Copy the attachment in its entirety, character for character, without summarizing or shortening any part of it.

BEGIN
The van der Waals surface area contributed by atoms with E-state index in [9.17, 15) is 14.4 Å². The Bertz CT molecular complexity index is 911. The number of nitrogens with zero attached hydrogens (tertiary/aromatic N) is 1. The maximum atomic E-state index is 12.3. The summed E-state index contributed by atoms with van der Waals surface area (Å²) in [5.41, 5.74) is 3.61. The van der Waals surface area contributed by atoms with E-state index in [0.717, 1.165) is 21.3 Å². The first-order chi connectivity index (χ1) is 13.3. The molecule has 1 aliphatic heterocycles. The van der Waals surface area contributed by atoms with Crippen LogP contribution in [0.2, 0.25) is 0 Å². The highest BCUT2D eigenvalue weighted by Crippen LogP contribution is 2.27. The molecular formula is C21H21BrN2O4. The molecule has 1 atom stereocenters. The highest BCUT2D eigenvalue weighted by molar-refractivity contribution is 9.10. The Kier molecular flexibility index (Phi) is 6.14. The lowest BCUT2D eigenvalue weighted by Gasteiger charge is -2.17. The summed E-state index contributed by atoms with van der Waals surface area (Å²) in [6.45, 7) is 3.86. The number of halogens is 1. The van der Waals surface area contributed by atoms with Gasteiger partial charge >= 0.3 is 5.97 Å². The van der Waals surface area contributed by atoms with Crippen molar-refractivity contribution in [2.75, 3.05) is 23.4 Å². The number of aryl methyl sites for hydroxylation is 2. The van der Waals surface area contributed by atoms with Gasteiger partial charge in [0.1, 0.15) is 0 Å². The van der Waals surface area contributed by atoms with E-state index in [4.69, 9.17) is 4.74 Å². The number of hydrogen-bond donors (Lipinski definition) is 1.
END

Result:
The van der Waals surface area contributed by atoms with E-state index in [9.17, 15) is 14.4 Å². The Bertz CT molecular complexity index is 911. The number of nitrogens with zero attached hydrogens (tertiary/aromatic N) is 1. The maximum atomic E-state index is 12.3. The summed E-state index contributed by atoms with van der Waals surface area (Å²) in [5.41, 5.74) is 3.61. The van der Waals surface area contributed by atoms with E-state index in [0.717, 1.165) is 21.3 Å². The first-order chi connectivity index (χ1) is 13.3. The molecule has 1 aliphatic heterocycles. The van der Waals surface area contributed by atoms with Crippen LogP contribution in [0.2, 0.25) is 0 Å². The highest BCUT2D eigenvalue weighted by Crippen LogP contribution is 2.27. The molecular formula is C21H21BrN2O4. The molecule has 1 atom stereocenters. The highest BCUT2D eigenvalue weighted by molar-refractivity contribution is 9.10. The Kier molecular flexibility index (Phi) is 6.14. The lowest BCUT2D eigenvalue weighted by Gasteiger charge is -2.17. The summed E-state index contributed by atoms with van der Waals surface area (Å²) in [6.45, 7) is 3.86. The number of halogens is 1. The van der Waals surface area contributed by atoms with Gasteiger partial charge >= 0.3 is 5.97 Å². The van der Waals surface area contributed by atoms with Crippen molar-refractivity contribution in [2.75, 3.05) is 23.4 Å². The number of aryl methyl sites for hydroxylation is 2. The van der Waals surface area contributed by atoms with Gasteiger partial charge in [0.1, 0.15) is 0 Å². The van der Waals surface area contributed by atoms with E-state index in [4.69, 9.17) is 4.74 Å². The number of hydrogen-bond donors (Lipinski definition) is 1.